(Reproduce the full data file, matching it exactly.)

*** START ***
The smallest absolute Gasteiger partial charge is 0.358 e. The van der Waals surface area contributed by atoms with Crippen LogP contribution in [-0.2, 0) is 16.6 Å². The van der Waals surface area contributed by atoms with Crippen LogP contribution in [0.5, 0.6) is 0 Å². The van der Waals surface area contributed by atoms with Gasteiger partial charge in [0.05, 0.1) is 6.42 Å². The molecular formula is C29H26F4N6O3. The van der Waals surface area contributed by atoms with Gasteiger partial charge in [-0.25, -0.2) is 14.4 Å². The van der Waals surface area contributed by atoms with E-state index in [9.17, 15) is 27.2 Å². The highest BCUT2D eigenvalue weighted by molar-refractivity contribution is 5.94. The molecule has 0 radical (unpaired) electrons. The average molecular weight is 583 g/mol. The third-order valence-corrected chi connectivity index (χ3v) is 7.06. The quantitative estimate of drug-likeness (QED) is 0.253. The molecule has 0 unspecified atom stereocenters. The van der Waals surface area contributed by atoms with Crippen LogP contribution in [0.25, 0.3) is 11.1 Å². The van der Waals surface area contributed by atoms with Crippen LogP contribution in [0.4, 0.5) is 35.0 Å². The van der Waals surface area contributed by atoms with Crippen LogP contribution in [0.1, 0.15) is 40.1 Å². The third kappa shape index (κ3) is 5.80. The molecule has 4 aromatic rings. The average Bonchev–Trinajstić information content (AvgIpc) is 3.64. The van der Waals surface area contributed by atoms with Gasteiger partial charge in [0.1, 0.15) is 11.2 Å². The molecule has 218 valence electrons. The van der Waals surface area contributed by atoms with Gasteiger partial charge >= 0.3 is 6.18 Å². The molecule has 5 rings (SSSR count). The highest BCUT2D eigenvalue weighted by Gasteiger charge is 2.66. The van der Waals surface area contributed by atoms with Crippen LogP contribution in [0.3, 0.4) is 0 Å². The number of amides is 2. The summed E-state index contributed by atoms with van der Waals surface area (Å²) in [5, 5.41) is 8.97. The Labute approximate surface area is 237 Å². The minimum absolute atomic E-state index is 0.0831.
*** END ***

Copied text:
The smallest absolute Gasteiger partial charge is 0.358 e. The van der Waals surface area contributed by atoms with Crippen LogP contribution in [-0.2, 0) is 16.6 Å². The van der Waals surface area contributed by atoms with Crippen LogP contribution in [0.5, 0.6) is 0 Å². The van der Waals surface area contributed by atoms with Gasteiger partial charge in [0.05, 0.1) is 6.42 Å². The molecular formula is C29H26F4N6O3. The van der Waals surface area contributed by atoms with Gasteiger partial charge in [-0.25, -0.2) is 14.4 Å². The van der Waals surface area contributed by atoms with E-state index in [9.17, 15) is 27.2 Å². The highest BCUT2D eigenvalue weighted by molar-refractivity contribution is 5.94. The molecule has 0 radical (unpaired) electrons. The average molecular weight is 583 g/mol. The third-order valence-corrected chi connectivity index (χ3v) is 7.06. The quantitative estimate of drug-likeness (QED) is 0.253. The molecule has 0 unspecified atom stereocenters. The van der Waals surface area contributed by atoms with Crippen LogP contribution in [0.25, 0.3) is 11.1 Å². The van der Waals surface area contributed by atoms with Crippen LogP contribution in [0.4, 0.5) is 35.0 Å². The van der Waals surface area contributed by atoms with Crippen LogP contribution in [0.1, 0.15) is 40.1 Å². The third kappa shape index (κ3) is 5.80. The molecule has 4 aromatic rings. The average Bonchev–Trinajstić information content (AvgIpc) is 3.64. The van der Waals surface area contributed by atoms with Gasteiger partial charge in [0.1, 0.15) is 11.2 Å². The molecule has 218 valence electrons. The van der Waals surface area contributed by atoms with Gasteiger partial charge >= 0.3 is 6.18 Å². The molecule has 5 rings (SSSR count). The highest BCUT2D eigenvalue weighted by Gasteiger charge is 2.66. The van der Waals surface area contributed by atoms with Crippen LogP contribution in [0.3, 0.4) is 0 Å². The number of amides is 2. The summed E-state index contributed by atoms with van der Waals surface area (Å²) in [5, 5.41) is 8.97. The Labute approximate surface area is 237 Å². The minimum absolute atomic E-state index is 0.0831.